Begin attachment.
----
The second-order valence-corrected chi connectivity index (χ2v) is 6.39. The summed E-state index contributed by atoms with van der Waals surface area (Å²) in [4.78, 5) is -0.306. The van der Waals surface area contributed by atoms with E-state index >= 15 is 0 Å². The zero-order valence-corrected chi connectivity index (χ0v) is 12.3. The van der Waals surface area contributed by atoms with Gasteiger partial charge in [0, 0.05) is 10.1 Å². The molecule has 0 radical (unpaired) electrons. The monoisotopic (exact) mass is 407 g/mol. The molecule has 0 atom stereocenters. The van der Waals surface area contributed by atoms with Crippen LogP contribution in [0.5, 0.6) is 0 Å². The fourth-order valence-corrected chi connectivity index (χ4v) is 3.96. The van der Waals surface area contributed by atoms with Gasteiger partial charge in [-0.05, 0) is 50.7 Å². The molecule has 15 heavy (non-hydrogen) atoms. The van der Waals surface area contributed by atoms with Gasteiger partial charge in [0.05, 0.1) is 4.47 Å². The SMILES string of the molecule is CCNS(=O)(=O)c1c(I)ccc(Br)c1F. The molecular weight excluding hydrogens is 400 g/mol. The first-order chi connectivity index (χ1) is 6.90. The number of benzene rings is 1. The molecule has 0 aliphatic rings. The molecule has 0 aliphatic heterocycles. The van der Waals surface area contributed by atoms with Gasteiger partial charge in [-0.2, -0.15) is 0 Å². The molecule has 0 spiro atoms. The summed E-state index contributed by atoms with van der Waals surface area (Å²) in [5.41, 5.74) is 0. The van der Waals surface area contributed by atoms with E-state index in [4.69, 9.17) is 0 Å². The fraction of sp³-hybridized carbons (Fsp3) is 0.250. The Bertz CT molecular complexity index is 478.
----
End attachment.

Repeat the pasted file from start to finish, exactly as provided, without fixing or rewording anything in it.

The second-order valence-corrected chi connectivity index (χ2v) is 6.39. The summed E-state index contributed by atoms with van der Waals surface area (Å²) in [4.78, 5) is -0.306. The van der Waals surface area contributed by atoms with E-state index >= 15 is 0 Å². The zero-order valence-corrected chi connectivity index (χ0v) is 12.3. The van der Waals surface area contributed by atoms with Gasteiger partial charge in [0, 0.05) is 10.1 Å². The molecule has 0 radical (unpaired) electrons. The monoisotopic (exact) mass is 407 g/mol. The molecule has 0 atom stereocenters. The van der Waals surface area contributed by atoms with Crippen LogP contribution in [0.5, 0.6) is 0 Å². The fourth-order valence-corrected chi connectivity index (χ4v) is 3.96. The van der Waals surface area contributed by atoms with Gasteiger partial charge in [-0.05, 0) is 50.7 Å². The molecule has 15 heavy (non-hydrogen) atoms. The van der Waals surface area contributed by atoms with Gasteiger partial charge in [0.05, 0.1) is 4.47 Å². The SMILES string of the molecule is CCNS(=O)(=O)c1c(I)ccc(Br)c1F. The molecular weight excluding hydrogens is 400 g/mol. The first-order chi connectivity index (χ1) is 6.90. The number of benzene rings is 1. The molecule has 0 aliphatic rings. The molecule has 0 aliphatic heterocycles. The van der Waals surface area contributed by atoms with Gasteiger partial charge in [-0.2, -0.15) is 0 Å². The molecule has 0 spiro atoms. The summed E-state index contributed by atoms with van der Waals surface area (Å²) in [5.41, 5.74) is 0. The van der Waals surface area contributed by atoms with E-state index in [4.69, 9.17) is 0 Å². The fraction of sp³-hybridized carbons (Fsp3) is 0.250. The Bertz CT molecular complexity index is 478.